• Vivavoya

5 Medical Tourism Myths You Shouldn’t Believe

Approximately 1.4 million Americans traveled outside the U.S. for medical care in 2016, with the top destinations being Costa Rica, India, Israel, and Malaysia. But the rising popularity of medical tourism does not necessarily constitute understanding and acceptance. There is still a lot of misinformation, misconceptions, and blatant mistruths out there.

Traveling overseas for medical care is an important decision to make, which is why it must be based on extensive and thorough research. Part of this process is identifying and busting myths surrounding the medical tourism industry.

1. Treatment overseas is always cheaper.

In recent studies, patients have expressed their desire for achieving the best possible outcome at a price that they feel comfortable with, but this does not always equate to cheap or cheaper. Quicker access to care, better facilities, a greater variety of treatment options, and cost are all key factors when considering treatment abroad.

2. Foreign doctors aren’t as qualified as US doctors.

Interestingly, the U.S. only had 2 hospitals listed in the top 10 in 2017 with the best medical facility being located in India followed by hospitals in Thailand and Mexico. Typically people would associate these 3 countries with cheap, low-quality care and may even consider medical travel to these destinations to be “unsafe”.

Many doctors and medical staff abroad are in fact educated at some of the best universities in the United States and Europe and go back to improve the quality of healthcare in their home countries. The comprehensive and culturally diverse education that they receive not only equips them with some of the best hands-on experience but also gives them a more innovative and open-minded approach to treating illness and disease. And ironically, more than 25% of practicing doctors in the U.S. are from foreign countries!

While we don’t recommend judging the ability of a doctor based on his/her nationality or country of practice, we do recommend that you check the credentials of your overseas physician or go through a reputable medical tourism agent who does the groundwork for you.

3. Medical travel is always international.

The truth is, if you can afford the top private doctors at the best U.S. hospitals, you won’t need to travel abroad. But even regular patients in the U.S. can benefit from traveling out of state to receive better care in a specialty facility, with some public hospitals offering a standard of care comparable to many medical tourism destinations in other countries.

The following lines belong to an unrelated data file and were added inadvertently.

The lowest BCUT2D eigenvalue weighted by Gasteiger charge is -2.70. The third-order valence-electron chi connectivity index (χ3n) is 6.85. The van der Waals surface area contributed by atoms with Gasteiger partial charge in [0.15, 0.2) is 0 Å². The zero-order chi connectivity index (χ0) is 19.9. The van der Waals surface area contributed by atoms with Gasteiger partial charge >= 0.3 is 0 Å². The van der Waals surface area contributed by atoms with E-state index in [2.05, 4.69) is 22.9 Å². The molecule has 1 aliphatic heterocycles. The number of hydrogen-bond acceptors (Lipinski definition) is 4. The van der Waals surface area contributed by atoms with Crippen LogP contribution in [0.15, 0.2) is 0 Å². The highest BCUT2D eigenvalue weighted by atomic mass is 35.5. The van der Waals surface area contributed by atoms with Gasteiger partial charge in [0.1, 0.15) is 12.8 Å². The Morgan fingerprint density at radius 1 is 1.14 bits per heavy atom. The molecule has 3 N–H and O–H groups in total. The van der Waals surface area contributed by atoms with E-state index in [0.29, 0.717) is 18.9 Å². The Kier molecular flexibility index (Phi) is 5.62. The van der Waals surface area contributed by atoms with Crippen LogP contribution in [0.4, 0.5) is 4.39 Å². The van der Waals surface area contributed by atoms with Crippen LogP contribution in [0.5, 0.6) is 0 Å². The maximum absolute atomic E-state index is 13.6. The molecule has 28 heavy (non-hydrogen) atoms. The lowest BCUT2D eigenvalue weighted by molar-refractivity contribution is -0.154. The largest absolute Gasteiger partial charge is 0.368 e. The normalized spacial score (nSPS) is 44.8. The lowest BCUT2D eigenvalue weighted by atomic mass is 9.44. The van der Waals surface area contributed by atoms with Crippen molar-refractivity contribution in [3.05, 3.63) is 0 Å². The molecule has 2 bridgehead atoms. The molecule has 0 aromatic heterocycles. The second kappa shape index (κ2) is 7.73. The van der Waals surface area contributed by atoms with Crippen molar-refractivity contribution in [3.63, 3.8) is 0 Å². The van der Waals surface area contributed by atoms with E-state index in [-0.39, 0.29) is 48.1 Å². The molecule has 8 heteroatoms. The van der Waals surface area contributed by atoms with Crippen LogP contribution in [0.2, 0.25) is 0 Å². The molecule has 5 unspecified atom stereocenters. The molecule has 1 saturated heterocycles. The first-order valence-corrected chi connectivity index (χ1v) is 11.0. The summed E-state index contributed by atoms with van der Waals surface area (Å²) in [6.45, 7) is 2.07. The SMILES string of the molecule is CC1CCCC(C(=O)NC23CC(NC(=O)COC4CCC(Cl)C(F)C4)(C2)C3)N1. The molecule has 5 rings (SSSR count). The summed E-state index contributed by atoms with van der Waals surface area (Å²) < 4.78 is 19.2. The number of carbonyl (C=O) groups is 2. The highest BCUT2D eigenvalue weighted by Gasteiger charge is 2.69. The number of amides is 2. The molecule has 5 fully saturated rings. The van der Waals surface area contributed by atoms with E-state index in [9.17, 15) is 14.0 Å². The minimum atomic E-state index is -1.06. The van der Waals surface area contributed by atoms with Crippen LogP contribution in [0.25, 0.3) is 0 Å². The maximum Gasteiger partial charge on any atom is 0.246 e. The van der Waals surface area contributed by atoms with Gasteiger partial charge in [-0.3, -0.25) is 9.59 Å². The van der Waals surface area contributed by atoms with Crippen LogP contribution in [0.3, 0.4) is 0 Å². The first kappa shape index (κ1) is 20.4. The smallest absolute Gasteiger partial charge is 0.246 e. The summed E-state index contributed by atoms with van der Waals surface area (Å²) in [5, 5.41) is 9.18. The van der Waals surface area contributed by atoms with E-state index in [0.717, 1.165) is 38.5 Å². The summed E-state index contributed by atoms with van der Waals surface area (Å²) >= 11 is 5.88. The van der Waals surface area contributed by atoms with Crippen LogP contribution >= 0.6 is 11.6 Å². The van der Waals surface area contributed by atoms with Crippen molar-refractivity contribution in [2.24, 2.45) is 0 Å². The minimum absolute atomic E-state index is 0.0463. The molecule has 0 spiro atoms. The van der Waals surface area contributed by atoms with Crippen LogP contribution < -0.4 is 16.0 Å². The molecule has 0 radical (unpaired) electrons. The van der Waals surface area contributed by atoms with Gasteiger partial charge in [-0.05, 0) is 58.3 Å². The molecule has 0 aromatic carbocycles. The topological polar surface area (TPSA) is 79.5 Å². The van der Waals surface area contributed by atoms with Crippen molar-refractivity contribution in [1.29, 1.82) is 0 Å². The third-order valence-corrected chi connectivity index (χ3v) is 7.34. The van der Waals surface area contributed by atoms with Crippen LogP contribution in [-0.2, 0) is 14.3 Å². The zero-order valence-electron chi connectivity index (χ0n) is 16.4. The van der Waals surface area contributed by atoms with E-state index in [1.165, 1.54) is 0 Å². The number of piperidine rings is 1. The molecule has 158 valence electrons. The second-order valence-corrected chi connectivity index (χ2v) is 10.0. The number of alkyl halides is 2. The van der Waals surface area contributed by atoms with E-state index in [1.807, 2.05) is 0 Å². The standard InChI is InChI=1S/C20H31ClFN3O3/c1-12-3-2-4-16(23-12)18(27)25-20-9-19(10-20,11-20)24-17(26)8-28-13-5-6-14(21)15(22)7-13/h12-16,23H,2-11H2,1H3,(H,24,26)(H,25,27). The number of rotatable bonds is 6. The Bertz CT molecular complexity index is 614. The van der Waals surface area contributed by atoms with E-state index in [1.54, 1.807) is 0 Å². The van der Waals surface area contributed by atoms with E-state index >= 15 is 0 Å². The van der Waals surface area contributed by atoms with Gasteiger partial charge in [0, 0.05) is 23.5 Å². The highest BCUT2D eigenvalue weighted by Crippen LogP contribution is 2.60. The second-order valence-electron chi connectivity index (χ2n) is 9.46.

Domestic medical tourism is very popular in China, Russia, and India, and it’s a growing trend in the U.S. as it can reduce the expenses associated with travel, limit cultural and language barriers, and minimize travel time and jet lag.

4. Facilities abroad offer sub-standard care and equipment.

Most medical tourism hospitals and facilities are actually privately owned and have access to some of the most advanced and modern medical equipment. This allows them to offer state of the art treatments that regular, government-funded hospitals can only dream of. It also means that they are able to attract a wider patient audience by offering superior patient care and niche healthcare solutions.

Many of these hospitals and medical centers go above and beyond to ensure that they meet international standards by obtaining certifications like Joint Commission International (JCI) and International Standards Organization (ISO). Additionally, some countries even implement their own elite criteria in an effort to reassure potential patients about the premium medical facilities that they can expect in their country, such as the Indian Healthcare Federation.

5. Medical tourism is like a holiday, but you come back thinner and more beautiful.

While elective procedures like cosmetic surgery remain the most popular form of international treatment, emergency surgeries, experimental treatments, and alternative therapies are also highly sought after. Many patients in the UK travel to neighboring countries like France to avoid long waiting lists for critical procedures like heart surgery and many US citizens love exploring the potential of Ayurvedic healing for addiction in South America or the Far East.

Regardless of the procedure, treatment, or surgery, medical tourism is almost never a holiday and can involve extensive rehabilitation and long-term follow up care.

The bottom line.

Don’t be foolish. If you’re seriously considering medical tourism, we highly recommend that you do your own independent research and gain second opinions. Check credentials. Use reputable providers. Trust your gut. Medical tourism offers unique opportunities and has the potential to transform your health and life. Reach out to one of our consultants to help you find the best quality, niche treatment tailored to your individual needs.

5 views0 comments